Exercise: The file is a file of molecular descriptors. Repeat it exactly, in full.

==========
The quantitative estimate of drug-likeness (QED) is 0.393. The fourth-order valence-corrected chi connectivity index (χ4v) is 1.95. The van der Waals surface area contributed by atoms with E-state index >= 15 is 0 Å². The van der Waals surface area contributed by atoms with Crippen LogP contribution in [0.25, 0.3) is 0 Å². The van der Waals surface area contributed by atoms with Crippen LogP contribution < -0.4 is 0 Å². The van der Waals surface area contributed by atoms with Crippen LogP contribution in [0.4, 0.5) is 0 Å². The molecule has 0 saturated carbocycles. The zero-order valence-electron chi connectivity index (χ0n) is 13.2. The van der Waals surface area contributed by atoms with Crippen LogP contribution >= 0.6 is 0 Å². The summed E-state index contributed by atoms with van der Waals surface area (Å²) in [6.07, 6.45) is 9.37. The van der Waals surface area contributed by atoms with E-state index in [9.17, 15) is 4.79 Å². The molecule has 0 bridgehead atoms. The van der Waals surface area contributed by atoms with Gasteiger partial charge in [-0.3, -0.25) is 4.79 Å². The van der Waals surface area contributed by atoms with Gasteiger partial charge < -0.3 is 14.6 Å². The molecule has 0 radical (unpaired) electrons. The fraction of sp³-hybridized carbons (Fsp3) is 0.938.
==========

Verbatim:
The quantitative estimate of drug-likeness (QED) is 0.393. The fourth-order valence-corrected chi connectivity index (χ4v) is 1.95. The van der Waals surface area contributed by atoms with E-state index >= 15 is 0 Å². The van der Waals surface area contributed by atoms with Crippen LogP contribution in [0.25, 0.3) is 0 Å². The van der Waals surface area contributed by atoms with Crippen LogP contribution < -0.4 is 0 Å². The van der Waals surface area contributed by atoms with Crippen LogP contribution in [0.4, 0.5) is 0 Å². The molecule has 0 saturated carbocycles. The zero-order valence-electron chi connectivity index (χ0n) is 13.2. The van der Waals surface area contributed by atoms with Crippen LogP contribution >= 0.6 is 0 Å². The summed E-state index contributed by atoms with van der Waals surface area (Å²) in [6.07, 6.45) is 9.37. The van der Waals surface area contributed by atoms with E-state index in [9.17, 15) is 4.79 Å². The molecule has 0 bridgehead atoms. The van der Waals surface area contributed by atoms with Gasteiger partial charge in [-0.3, -0.25) is 4.79 Å². The van der Waals surface area contributed by atoms with Gasteiger partial charge < -0.3 is 14.6 Å². The molecule has 0 radical (unpaired) electrons. The fraction of sp³-hybridized carbons (Fsp3) is 0.938.